More birectifier Journaling

My recent deconstruction of a role model rye whiskey led to discovering a terpene emulsion which raised a lot of questions. The big one is whether the terpenes are freely in the rye and easy to express themselves or if they have to be unlocked by fermentation with a lot of effort such as in rum. The plan to find out was to distill unfermented rye grains with ethanol using the birectifier and see what happened. This may lead to a very simply way to assess grains, or so I thought.

Fraction 5 of Overholt showing a terpene emulsion.

Previously, in my distiller’s workbook exercise 9, I had a lot of fun distilling unfermented grains over top of a white dog to get a sense of their character. The plan was to do something similar but on a smaller scale with the birectifier. The rudimentary protocol was combining 250 ml of 40% abv neutral spirit (to have 100ml of absolute alcohol) with 50 grams of grains and an additional 50 ml of water. Defoamer was also absolutely necessary and the operation could not be performed without it (It is extremely useful to learn about phenomenons like puking on glass, where everything is visible, to prevent very costly errors on the large scale).

Fractioning malted rye with the birectifier produced an incredible spicy RYE! first fraction, but nothing else notable and no terpene emulsion. The simple protocol also produced some scorching on the bottom of the boiler, but no scorched taste was evident.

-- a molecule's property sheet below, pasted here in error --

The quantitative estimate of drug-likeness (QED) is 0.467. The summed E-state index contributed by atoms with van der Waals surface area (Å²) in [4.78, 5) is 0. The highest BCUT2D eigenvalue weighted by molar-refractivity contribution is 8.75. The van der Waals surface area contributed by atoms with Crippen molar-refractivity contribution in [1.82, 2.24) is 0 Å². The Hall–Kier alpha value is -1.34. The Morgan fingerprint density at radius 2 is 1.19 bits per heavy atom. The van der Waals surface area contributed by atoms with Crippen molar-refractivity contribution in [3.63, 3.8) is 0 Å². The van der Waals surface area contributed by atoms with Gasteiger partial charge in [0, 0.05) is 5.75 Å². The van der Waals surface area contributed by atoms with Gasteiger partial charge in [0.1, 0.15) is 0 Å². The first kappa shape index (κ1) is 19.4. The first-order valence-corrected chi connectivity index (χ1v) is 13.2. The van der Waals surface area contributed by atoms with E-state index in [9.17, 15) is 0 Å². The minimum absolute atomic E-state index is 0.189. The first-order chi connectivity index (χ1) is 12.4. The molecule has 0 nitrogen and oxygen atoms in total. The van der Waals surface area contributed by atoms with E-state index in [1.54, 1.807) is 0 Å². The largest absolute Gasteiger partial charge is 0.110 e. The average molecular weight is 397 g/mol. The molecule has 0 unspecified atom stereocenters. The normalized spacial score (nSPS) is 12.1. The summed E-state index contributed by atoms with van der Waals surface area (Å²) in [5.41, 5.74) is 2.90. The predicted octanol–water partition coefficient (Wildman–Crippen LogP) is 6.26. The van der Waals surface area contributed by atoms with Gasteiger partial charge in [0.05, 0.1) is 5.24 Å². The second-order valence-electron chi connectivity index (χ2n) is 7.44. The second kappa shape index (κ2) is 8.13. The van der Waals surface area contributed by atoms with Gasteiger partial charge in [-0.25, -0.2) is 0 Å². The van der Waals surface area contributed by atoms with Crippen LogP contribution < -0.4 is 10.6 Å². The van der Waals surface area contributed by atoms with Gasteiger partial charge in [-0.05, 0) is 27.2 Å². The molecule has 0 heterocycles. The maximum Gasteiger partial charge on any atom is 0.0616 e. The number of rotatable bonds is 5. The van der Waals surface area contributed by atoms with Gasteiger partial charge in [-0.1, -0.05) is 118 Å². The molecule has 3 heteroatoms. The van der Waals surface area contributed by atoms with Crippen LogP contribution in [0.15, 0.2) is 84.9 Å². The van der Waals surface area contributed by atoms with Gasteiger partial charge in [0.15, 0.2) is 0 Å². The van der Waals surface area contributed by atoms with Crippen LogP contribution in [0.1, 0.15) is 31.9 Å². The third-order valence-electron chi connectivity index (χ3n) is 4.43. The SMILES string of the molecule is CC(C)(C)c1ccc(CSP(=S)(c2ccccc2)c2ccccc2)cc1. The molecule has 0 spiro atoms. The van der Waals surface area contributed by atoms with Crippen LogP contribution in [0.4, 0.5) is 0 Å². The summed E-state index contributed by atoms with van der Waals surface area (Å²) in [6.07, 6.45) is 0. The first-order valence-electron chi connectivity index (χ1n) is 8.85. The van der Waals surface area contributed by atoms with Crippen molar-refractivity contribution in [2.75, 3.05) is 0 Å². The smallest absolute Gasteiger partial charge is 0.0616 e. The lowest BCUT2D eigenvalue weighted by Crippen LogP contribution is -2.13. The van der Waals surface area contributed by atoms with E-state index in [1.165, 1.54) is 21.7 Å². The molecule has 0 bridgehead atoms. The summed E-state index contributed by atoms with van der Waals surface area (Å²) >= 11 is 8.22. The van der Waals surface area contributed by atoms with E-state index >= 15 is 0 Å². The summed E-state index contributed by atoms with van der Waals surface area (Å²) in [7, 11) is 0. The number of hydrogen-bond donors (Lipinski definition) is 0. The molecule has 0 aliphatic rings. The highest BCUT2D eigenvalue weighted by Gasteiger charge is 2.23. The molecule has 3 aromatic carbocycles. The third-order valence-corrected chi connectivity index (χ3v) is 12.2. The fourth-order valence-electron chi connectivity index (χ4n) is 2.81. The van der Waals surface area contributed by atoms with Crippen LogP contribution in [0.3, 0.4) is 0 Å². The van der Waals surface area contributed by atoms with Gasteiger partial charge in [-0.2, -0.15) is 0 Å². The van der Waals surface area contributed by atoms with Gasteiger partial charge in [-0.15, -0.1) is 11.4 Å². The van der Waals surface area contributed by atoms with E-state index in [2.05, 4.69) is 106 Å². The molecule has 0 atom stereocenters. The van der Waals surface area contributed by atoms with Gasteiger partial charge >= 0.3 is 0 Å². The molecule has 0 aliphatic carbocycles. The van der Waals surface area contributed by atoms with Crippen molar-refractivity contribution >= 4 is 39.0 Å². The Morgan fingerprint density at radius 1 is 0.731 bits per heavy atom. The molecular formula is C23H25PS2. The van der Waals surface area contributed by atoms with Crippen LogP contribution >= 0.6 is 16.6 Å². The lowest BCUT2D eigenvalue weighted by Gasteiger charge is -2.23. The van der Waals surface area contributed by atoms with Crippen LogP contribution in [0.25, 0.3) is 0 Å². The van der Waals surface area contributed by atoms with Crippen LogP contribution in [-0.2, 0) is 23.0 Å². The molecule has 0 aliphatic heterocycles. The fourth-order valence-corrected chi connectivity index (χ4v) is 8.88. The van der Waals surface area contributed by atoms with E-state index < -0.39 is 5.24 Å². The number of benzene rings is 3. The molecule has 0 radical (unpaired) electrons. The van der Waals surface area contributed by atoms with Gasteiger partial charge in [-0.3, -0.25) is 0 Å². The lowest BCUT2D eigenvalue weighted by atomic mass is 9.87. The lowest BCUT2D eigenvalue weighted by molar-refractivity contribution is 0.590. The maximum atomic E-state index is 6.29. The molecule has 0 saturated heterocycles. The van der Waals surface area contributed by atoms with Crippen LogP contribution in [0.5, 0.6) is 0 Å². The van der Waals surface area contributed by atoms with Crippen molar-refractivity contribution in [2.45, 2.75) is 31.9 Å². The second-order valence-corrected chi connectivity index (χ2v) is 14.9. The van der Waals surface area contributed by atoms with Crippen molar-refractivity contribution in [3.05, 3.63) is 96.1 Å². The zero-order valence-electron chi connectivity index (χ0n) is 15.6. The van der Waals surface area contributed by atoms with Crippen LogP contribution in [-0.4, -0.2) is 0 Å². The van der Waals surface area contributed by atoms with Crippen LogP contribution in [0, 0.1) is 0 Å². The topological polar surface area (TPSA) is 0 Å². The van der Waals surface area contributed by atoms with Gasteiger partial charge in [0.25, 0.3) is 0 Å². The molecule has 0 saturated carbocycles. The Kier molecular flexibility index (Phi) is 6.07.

Scorched grain on the bottom of a 500 ml boiling flask

What this means is that the terpene emulsion is back to being a divine phenomenon, present in the greatest spirit role models, and we have much to learn about unlocking it.

I have three more types of rye grains to try and I’m going to change the protocol. It may be practical to add enough ethanol to swell the grains and have enough free to draw off 250 ml (containing 100 ml of absolute alcohol). This would be cooked sous-vide (i.e. 100% reflux) for a time period and then separated so the liquid that goes into the birectifier distilling flask has no significant solids to scorch.

chocolate rye, malted rye, flaked rye, and caramel rye

There may still be a lot of value to evaluating grains in this way, but we need to determine where what we want is (in terms of volatility). It may be immensely valuable to brewers to know what grains produce the best top notes (many already know, but this may add weight). If any extraordinary and differentiated character is only in the first few fractions, it will not make any sense to collect anything beyond that and typical 8 fraction collection can be cut short.

An interesting phenomenon that popped up during fractioning after the alcohol was exhausted is a unique condensation. This is likely due to long carbon chain aroma precursors that are not aromatic in their present state, but splittable during saccharification and then fermentation. We can’t exactly use the birectifier to quantify them, but we can as students put a face to the name. Saccharification may actually be a point in production we should look for the freeing of terpenes.

The next major protocol to sort out is the assessment of a fermentation with the birectifier pre-distillation on a big rig. This is a holy grail idea. If you know what lurks in your ferment, you can begin to progressively improve it and then understand how to optimally distill it. When we really get good at this, and have controlled model ferments to work with, we can start to outline yeast properties. When we also get really good, we can start to grade spirits A, B, C, or D and run different distilling routines. Automation may make this far more viable.

The birectifier is mainly used to analyze spirits from the rear so that we have actionable information to influence the next batch. That is valuable enough. The goal is to also work from the front before even hitting the big alembic, but a lot of basic science has yet to be conducted.